Publication Title: Cobram Courier
Source: Trove [National Library of Australia]
Country/State of Publication: Vic, Australia
Advertising [Newspaper Article] — Cobram Courier — 11 June 1914

The Orient Bakery. H. Anderson, BAKER. PASTRYCOOK AND CONFECTIONER, BANK STREET, COBRAM, Respectfully solicits tlie favor of your custom, and guarantees that none but the Very Best Quality, of Brpad and Small Goods will be supplied. "Weddingc, Dances, and Picuic Parties Catored for. HOT PIES ON SATURDAY NIGHTS. Carts visit all parts of tiio district. MTV LJ MORTGAGE CO. LTD. WOOL WAREHOUSES, 573 to 579 COLLINS STREET, MELBOURNE WOOL and GRAIN AUCTION SALES OF WOOL, HIDES, SKINS, TALLOW AND GRAIN WgEKLY. LIBERAL CASH ADVANCES ON THE ENSUING CLIP OF WOOL For'Sale Id MoHjourne'or Shipment t.o Lonflon. The Company act Strictly as Selling Brokers. ADVANCES ON GRAIN. For Constipation, Biliousness, Bad Breath, Headache, Indigestion. Delightful Family Medicine To Farmers I Complete Harvesters Chaffcuttfers Disc Cultivators florseworks Disc Ploughs . Scarifiers Paring Ploughs Harrows Engine Fittings Winnowers Reclining Chairs Vehicles Orchard Implements Horseshoes Or General Repairs, CALL ON...

Publication Title: Cobram Courier
Source: Trove [National Library of Australia]
Country/State of Publication: Vic, Australia
He Was Called. [Newspaper Article] — Cobram Courier — 11 June 1914

He Was Called. A commercial traveller who had business in a small town recently was detained longer than ho expect ed, and, missing the last tram for the south, w'aa forced to put up at a local hotel for the night. On inquiry, ho elicited the information that the first train for his destina tion started at seven o'clock the next morning. Doing very anxious to catch it, ho summoned the "boots" of the hotel, and gave him particular injunctions to he sure and call him at six, so that he might have plenty ot time. The "boots," a solemn, long-faced individual, faithfully promised to obey his request, and as the clock struck six the following morning, true to his word, opened the bedroom door. The occupant of tho bed was still asleep. "lioots" caught hold of him by tho collar of his pyjama suit-, am!, giving hint a \ igorous shaUc, cxclaimed, in his naturally somewhat deep and sepulchral voice: "Sir, your hour has come !" Tho feelings of the* poof commercml at this ruthless awakening from...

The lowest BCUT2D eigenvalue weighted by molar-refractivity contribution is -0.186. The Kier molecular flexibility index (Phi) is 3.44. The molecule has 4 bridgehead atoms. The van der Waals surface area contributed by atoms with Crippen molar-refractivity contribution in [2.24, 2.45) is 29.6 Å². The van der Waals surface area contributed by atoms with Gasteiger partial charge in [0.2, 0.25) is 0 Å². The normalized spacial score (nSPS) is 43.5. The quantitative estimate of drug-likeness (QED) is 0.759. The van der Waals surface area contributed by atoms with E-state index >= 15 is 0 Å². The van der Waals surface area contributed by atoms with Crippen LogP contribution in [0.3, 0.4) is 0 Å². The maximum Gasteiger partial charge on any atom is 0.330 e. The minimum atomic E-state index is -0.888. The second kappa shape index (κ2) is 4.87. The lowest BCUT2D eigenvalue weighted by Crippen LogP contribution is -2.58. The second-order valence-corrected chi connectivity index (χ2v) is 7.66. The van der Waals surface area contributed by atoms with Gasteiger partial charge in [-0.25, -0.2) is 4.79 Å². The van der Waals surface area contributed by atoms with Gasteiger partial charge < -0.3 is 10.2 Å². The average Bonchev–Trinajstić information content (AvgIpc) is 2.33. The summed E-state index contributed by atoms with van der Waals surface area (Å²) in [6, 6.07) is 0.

Publication Title: Cobram Courier
Source: Trove [National Library of Australia]
Country/State of Publication: Vic, Australia
Discounting Racecourse Winnings [Newspaper Article] — Cobram Courier — 11 June 1914

Discounting Racecourse Winninorc A curious kind of discount business j is carried on in connection with the French "I'ari-Mutuel" system of bet ting on the racecourse. It should ( be explained that those who wish | to bet on a French rncecoursc have | to take a ticket for five, ten, or | fifty francs at one of the odiccs of ] the "Pari-Mutuel." Each ticket is I numbered, and the number corres ponds with the number of the horse; so that, in asking for a ticket, one simply asks for No. So-and-So. The names and numbers of the horses, ns well as those of the joc keys, are shown on a large board before ths start. After the start no more betting is allowed. When the race is finished the money is counted, and all the monoy placed on the losing horses is divided among the winners in their proper propor tion, the administration taking a percentage for expenses and tax. Jt will be easily seen, therefore, that when your horse has won, yoti are al>ay.s in a delightful state of uncertainty as...

Publication Title: Cobram Courier
Source: Trove [National Library of Australia]
Country/State of Publication: Vic, Australia
"THE DEVIL'S DEN." [Newspaper Article] — Cobram Courier — 11 June 1914

"THE DEVIL'S WEN." Among the craps of the beautiful Blue llidgc mountains of Virginia lies what is known us "the Devil's Den," where for nearly a genera tion a daredevil gang has held its sway over one of the arms of the nine Hidge claim, 100 miles long and ten miles wide. The main pursuit of this gang has been the distilling of illicit whisky, out of which -ample fortunes havo been made by half a dozen families of the name of Allen, who live in well appointed bungalows scattered along the slopes of the laurcl-covercd mountains. At the beginning of April last year tho Allen clansmen illustrated their contempt for the la\\< by slay ing in 3lillsviXle Court the judge, the public' prosecutor, the sheriff, and two jurors. Three of the despera does were secured, but their com rades have since been daring the authorities to "capture us if you can." A search-party consisting of twenty-two officers of the law scour ed tho mountains, but failed to find any of tho gang. • They were...

Publication Title: Cobram Courier
Source: Trove [National Library of Australia]
Country/State of Publication: Vic, Australia